Universiteit Leiden

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Research project

‘Good’ Parenting?

In a political context of downsizing funding for social work within underfunded health systems in the Global South and increased pressure on lay counselors to carry out specialized care this project aims to analyze the intangible skills needed to do mental health work in conditions of trauma and violence and understand how the structure of the supervision program in which lay health workers are embedded contributes to the delivery of the intervention. The visit reports are unique snap-shots into the way responsive parenting models are translated in specific settings. The envisioned collaborative framework will contribute to capacity building and recognition of the unique skills of practitioners.

2023 - 2028
Josien de Klerk

This ethnographic project aims to – collaboratively - unravel the practices of home-visiting and reporting in a (home-visiting) programmes aimed at promoting infant mental health in South Africa through written narrative reports (retrospective case note reviews) produced as part of the intervention.

During the past half-century insights into the developmental origins of disease (DOHAD), have led to a new global ‘imaginary’ where the critical window of opportunity for intervention to counter the adverse future life-course effects of environmental factors, such as nutritional deprivation, maternal stress and exposure to teratogens, is the ‘first 1000 days of life’ (between a child’s conception and a child’s second birthday (Mandy & Nyirenda, 2018; Pentecost, Michelle, 2016; Ross, Fiona, 2017). These insights have led to a growth of responsive parenting programs globally (Eshel, Neir et al., 2006). The Ububele Home Visiting Project is one such project. The programmes, carried out by trained lay counsellors, is directed at infants and their primary carers; mainly mothers living in the township of Alexandra, Johannesburg and stimulates maternal sensitivity and attachment in circumstances of chronic stress and violence (Frost et al., 2017). We propose to ethnographically study the practice of home-visiting, through the analysis of home visit reports written by lay counsellors. Ububele has used these reports mainly in an instrumentalist way, for documenting the intervention, training and supervision, yet the documents are also a unique source to understand how an intervention inspired by global models of ‘good parenting’ is translated and internalized by lay counselors in an underfunded health system. In 2017, Ububele and Leiden University College collaborated in a pilot analysis of a sub-set of home visit reports. This proposal emerges from this pilot. Through a politics of care lens, it sets out to systematically and collaboratively analyze the practice of home visiting as reported in the visit reports.

The project will address the following aims:

1) To conduct a geneology of notions of ‘good parenting’ in the home-visiting programme.
Ububele’s home-visiting programme is modelled onto another South African Infant Mental
Health model. The home visiting project is supervised by a counseling psychologist/parent-infant psychotherapist well versed in the cross-cultural applicability of attachment theory as mediated by lay counsellors and the reception of the intervention by mothers has been subject to substantial scholarly research from a developmental psychology perspective. How were supervisors trained, which theories on infant development shaped the intervention and how were these adapted to the specific setting of Alexandra. Within training materials and reporting formats notions of all these influences converge. What notions of ‘good parenting circulate in these documents? How have these notions shifted over time as the programme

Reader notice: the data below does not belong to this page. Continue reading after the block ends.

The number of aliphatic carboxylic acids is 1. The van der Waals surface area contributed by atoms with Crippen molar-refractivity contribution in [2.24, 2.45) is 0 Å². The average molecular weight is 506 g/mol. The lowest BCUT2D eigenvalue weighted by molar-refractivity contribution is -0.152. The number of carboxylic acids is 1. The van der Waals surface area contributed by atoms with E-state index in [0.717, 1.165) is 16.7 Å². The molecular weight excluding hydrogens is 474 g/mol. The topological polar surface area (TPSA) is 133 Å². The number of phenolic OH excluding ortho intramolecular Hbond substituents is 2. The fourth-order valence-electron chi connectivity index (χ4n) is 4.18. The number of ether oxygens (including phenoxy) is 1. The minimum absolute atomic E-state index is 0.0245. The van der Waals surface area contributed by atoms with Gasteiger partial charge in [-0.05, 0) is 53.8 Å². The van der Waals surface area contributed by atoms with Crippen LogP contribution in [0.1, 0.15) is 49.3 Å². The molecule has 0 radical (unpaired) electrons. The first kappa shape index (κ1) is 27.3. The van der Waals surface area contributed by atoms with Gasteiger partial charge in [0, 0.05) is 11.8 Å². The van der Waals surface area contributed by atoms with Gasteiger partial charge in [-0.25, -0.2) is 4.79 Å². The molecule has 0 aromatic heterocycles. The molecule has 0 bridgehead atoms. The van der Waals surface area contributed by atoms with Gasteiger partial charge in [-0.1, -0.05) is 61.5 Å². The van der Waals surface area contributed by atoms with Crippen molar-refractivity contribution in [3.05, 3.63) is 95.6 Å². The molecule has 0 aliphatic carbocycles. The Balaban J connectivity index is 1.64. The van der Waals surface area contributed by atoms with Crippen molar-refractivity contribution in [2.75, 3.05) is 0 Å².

matured? How are these notions mediated by home-visitors?

2) To trace how the responsive parenting intervention is implemented in practice as articulated
through the visit reports and the supervisor reports.  

Home-visitors are central in the responsive parenting intervention. Home-visitors are selected carefully, they are over 30 and
mothers themselves, live in the same community, speak at least two local languages and are considered and assessed on their resilience and empathy. Home-visitors carry these qualities with them in the way they carry out the interventions and assess the situations of project-mothers and write about their work. This objective studies how home-visitors translate the training and visit guidelines into a suitable intervention in the particular context of a mother.

3) To study how evidence about the home visitors’ activities within the program circulates and is
assessed and appropriated by the different actors in the programme.

Home-visit reports are produced with an objective: they document the work of the home-visitor. This objective studies the
practice of report writing by home-visitors by tracing what evidence is produced and how this evidence circulates in other documents such as supervisions scripts.

The analysis will be conducted through virtual collaboration workshops with students from LUC, a South African University and Home-Visitors from Ububele, thereby integrating education and research. 
To design these virtual collaborations the project is the focal point of a Virtual Collaboration Grant received from the Ministry of Education, Culture and Science (OCW). Through a Virtual collaboration, LUC students and students of the University of Stellenbosch will collaborate with home-visitors in collaboratively designing a product around one of the project's objectives. The precise type and form of the product is part of the design workshop process and might be different in each iteration of the virtual collaboration workshops.

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